When the founders of the Gadget Flow website found investment hard to come by, they took an alternative route to boosting cashflow.
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We often hear that to grow a new business rapidly you should raise venture capital. That can be a time consuming endeavour. No guarantees you will raise the money you need either. Perhaps you aren’t that well connected and wonder how can I get my business to the next level?
Evan Varsamis and his co-founders achieved exponential growth without raising a penny.
In the middle of the economic crisis and by using no capital, the founders managed to develop their company and generate more than 200,000,000 visits, hire 22 people, get 3,000+ customers, and promote products for the likes of Creative Labs, Polaroid, and Sony.
Evan Varsamis, Mike Chliounakis and Cassie Ousta - pictured above - met in college in 2009. Everything started in an apartment in 2012, not in a garage like many startups stories do. Three friends, all aged 21, were working on a design inspiration blog and curating content for designers and artists.
They were publishing new content almost every day and the blog was generating a few thousand dollars every month just from sponsored posts and banner advertising. It was a way for them to stay creative and it also brought in some revenue.
The idea of Gadget Flow was, and still is, to simplify online product exploration by introducing fresh, new content daily.
The culture for startups and new business has moved more towards raising capital and fueling growth this way. In times of uncertainty capital becomes scarce. Which was the case in 2012 and could prove to be the case for sometime here in Britain. Evan and the team faced the same issue. They didn’t let this top them.
They were spending a couple hours every day generating content for the Gadget Flow site and Evan and Cassie were also working part-time in a shipping company.
Winning investment money is hard, even when the economy is bouyant
In early 2013, the team opened a media agency to help companies with their digital advertising goals, web development needs, and social media strategies. The other key reason for launching the agency was to fund further development of Gadget Flow.
The capital earned in the agency was used to bootstrap the progression of the key business they wanted to launch.
Growth is key and something many entrepreneurs struggle with. It must be managed carefully. When you can raise outside capital it is a little simpler. It is tough when you can’t. When you are bootstrapping cash flow is king.
Come early 2014, the team at Gadget Flow had been trying to cope with the website’s demanding tasks. In order to keep up with their growth, they spent weeks looking for the right people and hired their editor as well as a couple blog authors to help them generate content faster.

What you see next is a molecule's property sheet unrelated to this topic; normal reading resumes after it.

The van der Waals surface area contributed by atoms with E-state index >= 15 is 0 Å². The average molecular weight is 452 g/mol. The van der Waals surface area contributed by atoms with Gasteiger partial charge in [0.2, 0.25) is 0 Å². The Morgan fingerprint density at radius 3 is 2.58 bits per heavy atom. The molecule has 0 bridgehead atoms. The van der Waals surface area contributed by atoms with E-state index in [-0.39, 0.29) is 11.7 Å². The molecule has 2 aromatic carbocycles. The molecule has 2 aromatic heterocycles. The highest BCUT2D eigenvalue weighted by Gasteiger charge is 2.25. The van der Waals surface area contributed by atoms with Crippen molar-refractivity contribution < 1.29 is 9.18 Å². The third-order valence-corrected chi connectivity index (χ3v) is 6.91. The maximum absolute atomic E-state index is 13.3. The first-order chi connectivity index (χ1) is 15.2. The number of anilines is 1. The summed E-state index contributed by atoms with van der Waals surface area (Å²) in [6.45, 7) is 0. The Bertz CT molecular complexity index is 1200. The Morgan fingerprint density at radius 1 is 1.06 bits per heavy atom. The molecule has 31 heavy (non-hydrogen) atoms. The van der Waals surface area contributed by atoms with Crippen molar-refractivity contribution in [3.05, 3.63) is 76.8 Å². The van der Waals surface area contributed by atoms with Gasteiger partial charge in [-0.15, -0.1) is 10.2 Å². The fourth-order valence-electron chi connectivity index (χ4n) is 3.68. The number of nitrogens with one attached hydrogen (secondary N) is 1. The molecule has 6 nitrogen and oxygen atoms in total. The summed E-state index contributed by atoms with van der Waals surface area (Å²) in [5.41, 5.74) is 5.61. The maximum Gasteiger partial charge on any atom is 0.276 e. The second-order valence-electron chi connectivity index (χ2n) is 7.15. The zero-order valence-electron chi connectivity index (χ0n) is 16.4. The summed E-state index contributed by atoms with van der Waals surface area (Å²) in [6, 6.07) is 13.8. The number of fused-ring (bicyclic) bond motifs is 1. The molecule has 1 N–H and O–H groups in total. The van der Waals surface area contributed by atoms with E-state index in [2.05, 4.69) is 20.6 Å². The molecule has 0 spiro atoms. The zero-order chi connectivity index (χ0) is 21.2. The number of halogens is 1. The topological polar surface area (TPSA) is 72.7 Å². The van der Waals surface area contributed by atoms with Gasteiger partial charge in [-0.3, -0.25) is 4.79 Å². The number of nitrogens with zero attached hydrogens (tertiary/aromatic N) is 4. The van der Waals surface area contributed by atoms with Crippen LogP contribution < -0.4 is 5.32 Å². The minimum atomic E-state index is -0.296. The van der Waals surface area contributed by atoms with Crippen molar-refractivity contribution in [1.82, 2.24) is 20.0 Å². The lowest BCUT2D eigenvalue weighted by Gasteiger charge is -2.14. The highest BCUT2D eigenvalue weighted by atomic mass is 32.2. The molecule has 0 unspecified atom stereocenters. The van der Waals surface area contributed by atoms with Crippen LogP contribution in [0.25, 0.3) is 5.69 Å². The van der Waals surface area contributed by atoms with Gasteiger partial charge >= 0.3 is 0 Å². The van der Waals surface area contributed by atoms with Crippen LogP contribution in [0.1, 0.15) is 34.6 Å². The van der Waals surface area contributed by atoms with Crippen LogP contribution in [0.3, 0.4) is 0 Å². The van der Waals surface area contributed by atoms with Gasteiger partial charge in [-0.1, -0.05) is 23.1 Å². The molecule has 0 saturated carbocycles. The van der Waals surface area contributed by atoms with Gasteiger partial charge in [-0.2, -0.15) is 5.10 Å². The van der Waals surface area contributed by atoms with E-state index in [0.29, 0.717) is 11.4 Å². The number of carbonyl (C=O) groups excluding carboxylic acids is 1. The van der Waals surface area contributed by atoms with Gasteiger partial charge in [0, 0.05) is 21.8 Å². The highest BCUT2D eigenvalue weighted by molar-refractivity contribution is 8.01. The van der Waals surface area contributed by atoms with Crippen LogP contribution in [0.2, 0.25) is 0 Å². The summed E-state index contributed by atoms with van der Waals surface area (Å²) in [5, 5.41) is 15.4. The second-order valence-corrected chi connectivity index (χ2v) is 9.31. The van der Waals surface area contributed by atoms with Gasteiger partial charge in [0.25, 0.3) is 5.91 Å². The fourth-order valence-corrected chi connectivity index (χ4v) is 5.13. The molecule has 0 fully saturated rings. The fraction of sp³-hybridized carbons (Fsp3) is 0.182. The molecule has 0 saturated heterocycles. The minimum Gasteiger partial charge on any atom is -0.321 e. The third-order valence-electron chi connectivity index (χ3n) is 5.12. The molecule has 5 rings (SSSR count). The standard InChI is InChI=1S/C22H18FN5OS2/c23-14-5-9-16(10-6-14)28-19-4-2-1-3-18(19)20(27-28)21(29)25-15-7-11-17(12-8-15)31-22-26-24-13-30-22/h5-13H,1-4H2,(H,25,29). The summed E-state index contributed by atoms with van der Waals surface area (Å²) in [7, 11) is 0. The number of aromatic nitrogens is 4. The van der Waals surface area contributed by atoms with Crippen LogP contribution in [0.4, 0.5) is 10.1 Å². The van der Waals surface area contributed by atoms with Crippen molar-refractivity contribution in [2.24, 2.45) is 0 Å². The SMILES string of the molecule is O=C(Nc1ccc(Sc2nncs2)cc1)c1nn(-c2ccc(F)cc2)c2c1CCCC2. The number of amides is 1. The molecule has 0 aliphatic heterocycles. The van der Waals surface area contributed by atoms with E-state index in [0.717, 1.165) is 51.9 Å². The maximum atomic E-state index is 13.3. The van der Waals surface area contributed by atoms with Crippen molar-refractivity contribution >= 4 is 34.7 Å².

Next, they added an iOS developer and an Android developer to the team. According to Evan, “with a startup, cash is king and therefore you have to be careful about who you hire and why you are hiring them."
He goes on to say that they always hired a new team member when they were "at the edge of a burn-out; we wanted to be sure that we really need one more member and weren't just wasting our money.”
They applied this method to every single one of their hires and today their team consists of 22 people from United States, India, United Kingdom, Ukraine, Greece and the Philippines.
The key takeaways here are how careful you need to be about hiring. As a small business you can’t afford to make errors here. It can be very costly. Secondly you have to be at your absolute limit and about to burst before you invest in hiring that next team member.
The Gadget Flow website as it appears today
Communication with your staff and customer is key for sustaining and augmenting growth. Evan says "the key strategy to keep your team close is weekly meetings with every single team member to talk about their tasks, resolve issues, enhance their workflow, and keep them posted about company goals and achievements." This engagement with the team extended to the end user and it certainly paid off.
The Gadget Flow team accomplished this at a time when the odds were against them - in the middle of the economic crisis. According to Mike, “seeing hundreds of local businesses closing and people protesting for their jobs and rights is quite challenging.
"We were scared with what was happening in Greece but were also determined to build our brand." After putting in 18-19 hours a day to get things perfect, "[we] managed to build something that we are passionate about, something we believe in.”
This is how a lot of business owners are currently feeling. Don’t let the negativity surrounding Brexit distract you from building a great business.